FIGURE 1 Participant flow diagram

Table 1 shows the demographic characteristics of the overall sample of 108 dyads, and the characteristics of the analysis sample (n=87). Persons with dementia and caregivers were mainly female and most lived in their own homes. Most caregivers were either the spouses or adult children of the persons with dementia, and cohabited with them. Caregivers reported higher educational attainment than persons with dementia. The sample most commonly identified itself as of Canadian ethnicity.

TABLE 1 Demographic characteristics and health risk factors of study samplea

 

Outcome quality data were not present for every transition, nor from each perspective. Of the 157 transitions with a summative outcome (Table 2), 107 (68.2%) were judged as being “good”. Of the 149 transitions with caregiver-reported data, 111 transitions (74.5%) were judged to be “good”. Most transition types had more “good” quality transitions than bad. The exception to this was type 5, “acute hospital admission,” which had more negative than positive outcomes, particularly from the summative perspective.

TABLE 2 Dementia transitions from perspective of caregiver and summatively

 

Table 3 presents a univariable analysis of predictors of perceived transition quality. Good perceived transition quality was associated with persons with dementia having greater caregiver-reported quality of life based on both caregiver assessments and summative assessments (OR 1.11, 95% CI 1.05–1.18 per increase in unit score in QOL-AD based on summative assessment). It was also associated with higher competence in activities of daily living (OR 1.04, 95% CI 1.02–1.06 per increase in percent score based on summative assessment). Caregiver-perceived good transitions were associated with lower caregiver burden (OR 0.97, 95% CI 0.95–0.99 per unit CBI score increase), with this association being suggested by the summative assessments as well (OR 0.98, 95% CI 0.95–1.00 per unit CBI score increase).

TABLE 3 Predictors of transition outcome quality adjudicated by caregivers and summatively, univariable analyses using GEE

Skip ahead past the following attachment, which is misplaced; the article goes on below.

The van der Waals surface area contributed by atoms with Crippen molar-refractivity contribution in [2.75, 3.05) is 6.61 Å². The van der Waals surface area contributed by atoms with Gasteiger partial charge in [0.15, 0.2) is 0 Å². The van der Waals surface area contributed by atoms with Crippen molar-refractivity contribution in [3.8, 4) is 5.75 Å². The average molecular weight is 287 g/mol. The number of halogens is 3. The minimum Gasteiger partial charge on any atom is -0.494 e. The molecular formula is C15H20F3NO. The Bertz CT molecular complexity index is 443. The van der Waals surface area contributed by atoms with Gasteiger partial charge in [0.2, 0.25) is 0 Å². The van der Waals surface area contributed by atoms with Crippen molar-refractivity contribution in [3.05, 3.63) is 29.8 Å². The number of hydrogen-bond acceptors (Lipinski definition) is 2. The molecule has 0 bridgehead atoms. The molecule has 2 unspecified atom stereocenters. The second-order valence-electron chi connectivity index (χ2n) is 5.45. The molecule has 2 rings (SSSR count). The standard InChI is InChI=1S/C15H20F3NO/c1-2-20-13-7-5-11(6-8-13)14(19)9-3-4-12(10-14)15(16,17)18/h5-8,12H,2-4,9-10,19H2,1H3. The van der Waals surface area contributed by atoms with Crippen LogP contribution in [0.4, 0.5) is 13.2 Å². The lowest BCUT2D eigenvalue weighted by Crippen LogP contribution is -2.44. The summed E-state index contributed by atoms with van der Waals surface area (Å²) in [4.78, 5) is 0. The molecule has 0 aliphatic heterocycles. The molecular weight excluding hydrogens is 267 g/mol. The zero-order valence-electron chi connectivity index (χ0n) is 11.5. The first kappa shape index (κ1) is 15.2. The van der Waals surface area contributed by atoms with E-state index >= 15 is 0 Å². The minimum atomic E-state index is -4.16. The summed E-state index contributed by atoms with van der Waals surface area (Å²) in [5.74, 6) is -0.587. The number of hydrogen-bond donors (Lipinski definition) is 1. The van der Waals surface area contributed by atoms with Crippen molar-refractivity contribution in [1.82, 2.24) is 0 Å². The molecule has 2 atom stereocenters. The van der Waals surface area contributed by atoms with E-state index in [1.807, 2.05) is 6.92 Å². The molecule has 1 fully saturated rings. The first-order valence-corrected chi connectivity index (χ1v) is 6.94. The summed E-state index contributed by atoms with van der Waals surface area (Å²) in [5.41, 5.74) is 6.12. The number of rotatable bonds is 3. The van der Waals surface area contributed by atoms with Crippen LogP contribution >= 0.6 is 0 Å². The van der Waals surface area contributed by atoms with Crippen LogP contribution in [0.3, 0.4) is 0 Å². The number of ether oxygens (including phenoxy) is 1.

The final analysis was to measure any association between a good outcome for transition 1 (diagnosis of dementia), and all subsequent transitions. There were 56 dyads that had an outcome for transition 1 and any other caregiver-reported transition outcomes. There were 59 dyads that had an outcome for transition 1 and any other summative transition outcomes. None of the associations were statistically significant (estimated ORs between 2.55 (95% CI 0.48–13.67; p=.273) and 3.23 (95% CI 0.64–16.44; p=.157)).

Interpretation

We collected health status data using valid instruments and experiential data using a standard questionnaire at points very close in time to the transitions themselves. Our sample of 157 transitions in 87 person-with-dementia/caregiver dyads is relatively large in relation to previous longitudinal research focused on care for people with dementia. While recognizing that the nature and impact of dementia-related transitions differ according to individuals and their circumstances, we believe that creating a more objective understanding of the predictors of perceived quality common to transitions is helpful, given their significance and frequency, and contributes substantively to the development of methods for estimating the outcomes of transitions in ways relevant to people with dementia and their caregivers in particular.